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Are You Concerned About an Aging Parent?

by Renee Marcus on 4/16/15 4:18 PM

Caring for a parent with alzheimer’s or dementia presents certain challenges. If you’re the primary caregiver, it’s important to make sure you know how to handle difficulties related to these conditions while also taking care of yourself. The following geriatric care tips can help you out.

concerned about an aging parent

Minimize Distractions

Dementia and Alzheimer’s affect the ability to focus, so don’t be surprised if your elderly parent seems to ignore you or becomes easily distracted by other sounds. When you talk to your loved one, make sure the room is as quiet as possible. Shut off background noise, such as the TV, and don’t start speaking until you’re sure that you have your parent’s full attention. 

Keep It Simple

Don’t give your parent a lot of information to process at once. Ask one simple, direct question at a time, and allow plenty of time to answer. If you’re trying to get your loved one to perform a certain activity, such as getting dressed or preparing a meal, break it down into smaller steps and be willing to help out as needed.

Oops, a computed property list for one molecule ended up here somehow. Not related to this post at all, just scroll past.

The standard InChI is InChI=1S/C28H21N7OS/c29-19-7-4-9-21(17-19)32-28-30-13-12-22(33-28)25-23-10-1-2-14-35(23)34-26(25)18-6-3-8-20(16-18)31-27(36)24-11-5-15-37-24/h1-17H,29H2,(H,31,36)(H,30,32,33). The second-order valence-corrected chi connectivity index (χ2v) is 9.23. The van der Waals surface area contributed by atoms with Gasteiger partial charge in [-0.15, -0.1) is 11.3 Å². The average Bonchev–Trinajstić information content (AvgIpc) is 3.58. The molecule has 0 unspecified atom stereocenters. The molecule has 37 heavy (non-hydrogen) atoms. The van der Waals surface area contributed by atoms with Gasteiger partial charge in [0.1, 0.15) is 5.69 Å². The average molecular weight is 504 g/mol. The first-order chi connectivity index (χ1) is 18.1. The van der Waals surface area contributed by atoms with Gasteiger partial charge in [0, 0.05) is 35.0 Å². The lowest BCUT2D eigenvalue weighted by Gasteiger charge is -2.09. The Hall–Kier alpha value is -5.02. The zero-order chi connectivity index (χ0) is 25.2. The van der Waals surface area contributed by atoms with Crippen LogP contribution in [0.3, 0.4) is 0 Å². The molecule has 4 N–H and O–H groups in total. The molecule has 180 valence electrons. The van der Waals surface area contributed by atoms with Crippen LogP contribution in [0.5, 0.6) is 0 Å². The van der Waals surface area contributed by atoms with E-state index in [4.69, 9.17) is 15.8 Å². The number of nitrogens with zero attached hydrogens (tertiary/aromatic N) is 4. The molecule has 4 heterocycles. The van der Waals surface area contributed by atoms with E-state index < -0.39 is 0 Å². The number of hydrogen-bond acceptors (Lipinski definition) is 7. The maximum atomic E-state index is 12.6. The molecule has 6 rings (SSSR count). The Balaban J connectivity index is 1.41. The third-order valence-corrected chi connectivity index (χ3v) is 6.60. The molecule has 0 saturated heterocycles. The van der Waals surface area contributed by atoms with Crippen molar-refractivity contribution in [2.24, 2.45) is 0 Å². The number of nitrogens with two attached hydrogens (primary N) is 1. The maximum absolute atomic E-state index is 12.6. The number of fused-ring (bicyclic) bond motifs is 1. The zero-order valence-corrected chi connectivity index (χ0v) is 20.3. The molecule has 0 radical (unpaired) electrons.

Change the Subject

Seniors with dementia or Alzheimer’s sometimes become irritable or frustrated over certain things. When your parent gets upset, try changing the subject. You can also suggest taking a walk around the house or outside. Sometimes, moving to a different room or environment helps calm things down. 

Take Care of Yourself

You can’t provide the geriatric care your aging parent needs unless you make sure you’re healthy. Caregiving can be very stressful, especially when you’re helping someone with Alzheimer’s or dementia. Take time to prepare nutritious meals for yourself, get plenty of sleep, exercise on a regular basis and make sure you have time to yourself so you can unwind. 

Stay Positive

While caring for someone who is experiencing cognitive decline can be difficult, it’s important to stay positive. Pay close attention to your body language, facial expressions and tone of voice when you’re around your parent. Those with dementia and Alzheimer’s can still pick up on these subtle clues that tell what kind of mood someone else is in. By staying positive, you’ll help your parent stay calmer and less stressed.

Set Up a Quiet Spot

Seniors with dementia or Alzheimer’s can feel overstimulated or overwhelmed at times, especially if they’re in a noisy environment. Make sure your parent has a quiet place to retreat to during these times.


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